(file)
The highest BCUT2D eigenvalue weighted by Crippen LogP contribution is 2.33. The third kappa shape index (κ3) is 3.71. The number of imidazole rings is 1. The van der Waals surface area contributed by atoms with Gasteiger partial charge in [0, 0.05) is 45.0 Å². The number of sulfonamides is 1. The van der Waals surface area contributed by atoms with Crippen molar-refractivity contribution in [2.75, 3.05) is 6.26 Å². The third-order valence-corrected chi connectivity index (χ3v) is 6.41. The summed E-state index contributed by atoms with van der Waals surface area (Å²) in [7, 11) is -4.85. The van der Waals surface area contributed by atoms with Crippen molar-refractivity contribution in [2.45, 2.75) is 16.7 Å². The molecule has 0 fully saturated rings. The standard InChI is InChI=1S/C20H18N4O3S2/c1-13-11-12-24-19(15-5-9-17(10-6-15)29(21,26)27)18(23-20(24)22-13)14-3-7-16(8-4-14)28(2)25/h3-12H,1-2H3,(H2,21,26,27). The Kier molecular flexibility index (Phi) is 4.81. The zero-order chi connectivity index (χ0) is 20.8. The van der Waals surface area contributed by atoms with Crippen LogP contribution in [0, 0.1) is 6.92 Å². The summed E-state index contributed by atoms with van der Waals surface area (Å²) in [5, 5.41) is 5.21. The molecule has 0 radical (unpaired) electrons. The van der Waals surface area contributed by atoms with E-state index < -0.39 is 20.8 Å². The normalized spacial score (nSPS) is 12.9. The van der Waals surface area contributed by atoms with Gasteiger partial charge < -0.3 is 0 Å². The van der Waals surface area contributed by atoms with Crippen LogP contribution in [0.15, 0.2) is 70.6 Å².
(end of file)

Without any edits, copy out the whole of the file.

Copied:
The highest BCUT2D eigenvalue weighted by Crippen LogP contribution is 2.33. The third kappa shape index (κ3) is 3.71. The number of imidazole rings is 1. The van der Waals surface area contributed by atoms with Gasteiger partial charge in [0, 0.05) is 45.0 Å². The number of sulfonamides is 1. The van der Waals surface area contributed by atoms with Crippen molar-refractivity contribution in [2.75, 3.05) is 6.26 Å². The third-order valence-corrected chi connectivity index (χ3v) is 6.41. The summed E-state index contributed by atoms with van der Waals surface area (Å²) in [7, 11) is -4.85. The van der Waals surface area contributed by atoms with Crippen molar-refractivity contribution in [2.45, 2.75) is 16.7 Å². The molecule has 0 fully saturated rings. The standard InChI is InChI=1S/C20H18N4O3S2/c1-13-11-12-24-19(15-5-9-17(10-6-15)29(21,26)27)18(23-20(24)22-13)14-3-7-16(8-4-14)28(2)25/h3-12H,1-2H3,(H2,21,26,27). The Kier molecular flexibility index (Phi) is 4.81. The zero-order chi connectivity index (χ0) is 20.8. The van der Waals surface area contributed by atoms with Crippen LogP contribution in [0, 0.1) is 6.92 Å². The summed E-state index contributed by atoms with van der Waals surface area (Å²) in [5, 5.41) is 5.21. The molecule has 0 radical (unpaired) electrons. The van der Waals surface area contributed by atoms with E-state index < -0.39 is 20.8 Å². The normalized spacial score (nSPS) is 12.9. The van der Waals surface area contributed by atoms with Gasteiger partial charge < -0.3 is 0 Å². The van der Waals surface area contributed by atoms with Crippen LogP contribution in [0.15, 0.2) is 70.6 Å².